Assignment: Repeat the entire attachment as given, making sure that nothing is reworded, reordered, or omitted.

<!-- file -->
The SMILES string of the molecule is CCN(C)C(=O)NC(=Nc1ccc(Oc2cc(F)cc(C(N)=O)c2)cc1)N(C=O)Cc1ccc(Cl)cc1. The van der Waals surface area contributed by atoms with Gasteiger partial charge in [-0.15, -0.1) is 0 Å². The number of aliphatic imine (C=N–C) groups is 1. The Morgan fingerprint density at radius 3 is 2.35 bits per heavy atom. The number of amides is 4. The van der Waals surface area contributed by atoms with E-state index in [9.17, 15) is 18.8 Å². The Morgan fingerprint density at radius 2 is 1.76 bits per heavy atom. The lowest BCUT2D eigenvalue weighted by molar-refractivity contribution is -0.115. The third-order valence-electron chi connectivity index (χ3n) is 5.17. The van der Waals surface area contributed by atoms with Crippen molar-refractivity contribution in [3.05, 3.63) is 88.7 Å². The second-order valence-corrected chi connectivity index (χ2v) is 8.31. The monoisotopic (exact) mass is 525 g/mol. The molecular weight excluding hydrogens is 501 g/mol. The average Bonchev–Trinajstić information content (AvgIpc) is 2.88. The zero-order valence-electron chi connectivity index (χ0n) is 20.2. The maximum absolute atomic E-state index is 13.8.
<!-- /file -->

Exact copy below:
The SMILES string of the molecule is CCN(C)C(=O)NC(=Nc1ccc(Oc2cc(F)cc(C(N)=O)c2)cc1)N(C=O)Cc1ccc(Cl)cc1. The van der Waals surface area contributed by atoms with Gasteiger partial charge in [-0.15, -0.1) is 0 Å². The number of aliphatic imine (C=N–C) groups is 1. The Morgan fingerprint density at radius 3 is 2.35 bits per heavy atom. The number of amides is 4. The van der Waals surface area contributed by atoms with E-state index in [9.17, 15) is 18.8 Å². The Morgan fingerprint density at radius 2 is 1.76 bits per heavy atom. The lowest BCUT2D eigenvalue weighted by molar-refractivity contribution is -0.115. The third-order valence-electron chi connectivity index (χ3n) is 5.17. The van der Waals surface area contributed by atoms with Crippen molar-refractivity contribution in [3.05, 3.63) is 88.7 Å². The second-order valence-corrected chi connectivity index (χ2v) is 8.31. The monoisotopic (exact) mass is 525 g/mol. The molecular weight excluding hydrogens is 501 g/mol. The average Bonchev–Trinajstić information content (AvgIpc) is 2.88. The zero-order valence-electron chi connectivity index (χ0n) is 20.2. The maximum absolute atomic E-state index is 13.8.